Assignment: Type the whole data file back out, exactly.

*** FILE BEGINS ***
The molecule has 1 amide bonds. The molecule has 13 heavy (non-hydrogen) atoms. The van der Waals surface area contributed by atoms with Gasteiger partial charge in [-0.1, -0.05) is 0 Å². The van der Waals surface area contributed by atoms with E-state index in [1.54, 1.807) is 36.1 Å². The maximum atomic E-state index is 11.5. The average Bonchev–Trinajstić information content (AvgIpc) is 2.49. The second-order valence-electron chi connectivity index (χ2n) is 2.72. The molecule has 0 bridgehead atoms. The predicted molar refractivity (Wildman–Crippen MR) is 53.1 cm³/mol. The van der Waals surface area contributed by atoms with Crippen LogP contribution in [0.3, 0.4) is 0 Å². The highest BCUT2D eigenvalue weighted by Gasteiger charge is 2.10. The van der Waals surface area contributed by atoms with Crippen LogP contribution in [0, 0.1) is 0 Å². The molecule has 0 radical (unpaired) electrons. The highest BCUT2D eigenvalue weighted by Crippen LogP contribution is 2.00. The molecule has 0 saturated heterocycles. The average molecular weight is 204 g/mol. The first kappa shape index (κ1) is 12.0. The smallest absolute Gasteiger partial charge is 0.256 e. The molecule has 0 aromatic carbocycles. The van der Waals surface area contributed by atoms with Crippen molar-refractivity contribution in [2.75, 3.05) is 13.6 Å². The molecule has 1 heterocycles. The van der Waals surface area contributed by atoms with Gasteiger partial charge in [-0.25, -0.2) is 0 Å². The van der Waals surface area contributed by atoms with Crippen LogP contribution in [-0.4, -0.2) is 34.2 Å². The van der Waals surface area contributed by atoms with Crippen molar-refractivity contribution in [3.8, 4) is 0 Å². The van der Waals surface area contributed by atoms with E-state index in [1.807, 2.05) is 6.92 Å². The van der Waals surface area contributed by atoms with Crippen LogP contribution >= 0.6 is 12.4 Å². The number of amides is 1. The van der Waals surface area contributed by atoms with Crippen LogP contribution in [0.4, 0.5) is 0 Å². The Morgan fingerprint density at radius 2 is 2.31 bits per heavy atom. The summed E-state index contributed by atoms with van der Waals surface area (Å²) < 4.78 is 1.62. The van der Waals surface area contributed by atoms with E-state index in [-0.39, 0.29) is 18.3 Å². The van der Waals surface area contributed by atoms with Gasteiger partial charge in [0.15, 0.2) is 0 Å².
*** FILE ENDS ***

The molecule has 1 amide bonds. The molecule has 13 heavy (non-hydrogen) atoms. The van der Waals surface area contributed by atoms with Gasteiger partial charge in [-0.1, -0.05) is 0 Å². The van der Waals surface area contributed by atoms with E-state index in [1.54, 1.807) is 36.1 Å². The maximum atomic E-state index is 11.5. The average Bonchev–Trinajstić information content (AvgIpc) is 2.49. The second-order valence-electron chi connectivity index (χ2n) is 2.72. The molecule has 0 bridgehead atoms. The predicted molar refractivity (Wildman–Crippen MR) is 53.1 cm³/mol. The van der Waals surface area contributed by atoms with Crippen LogP contribution in [0.3, 0.4) is 0 Å². The highest BCUT2D eigenvalue weighted by Gasteiger charge is 2.10. The van der Waals surface area contributed by atoms with Crippen LogP contribution in [0, 0.1) is 0 Å². The molecule has 0 radical (unpaired) electrons. The highest BCUT2D eigenvalue weighted by Crippen LogP contribution is 2.00. The molecule has 0 saturated heterocycles. The average molecular weight is 204 g/mol. The first kappa shape index (κ1) is 12.0. The smallest absolute Gasteiger partial charge is 0.256 e. The molecule has 0 aromatic carbocycles. The van der Waals surface area contributed by atoms with Crippen molar-refractivity contribution in [2.75, 3.05) is 13.6 Å². The molecule has 1 heterocycles. The van der Waals surface area contributed by atoms with Gasteiger partial charge in [-0.25, -0.2) is 0 Å². The van der Waals surface area contributed by atoms with Crippen LogP contribution in [-0.4, -0.2) is 34.2 Å². The van der Waals surface area contributed by atoms with Crippen molar-refractivity contribution in [3.8, 4) is 0 Å². The van der Waals surface area contributed by atoms with E-state index in [1.807, 2.05) is 6.92 Å². The van der Waals surface area contributed by atoms with Crippen LogP contribution >= 0.6 is 12.4 Å². The number of amides is 1. The van der Waals surface area contributed by atoms with Crippen LogP contribution in [0.4, 0.5) is 0 Å². The Morgan fingerprint density at radius 2 is 2.31 bits per heavy atom. The summed E-state index contributed by atoms with van der Waals surface area (Å²) < 4.78 is 1.62. The van der Waals surface area contributed by atoms with E-state index in [-0.39, 0.29) is 18.3 Å². The van der Waals surface area contributed by atoms with Gasteiger partial charge in [0.15, 0.2) is 0 Å².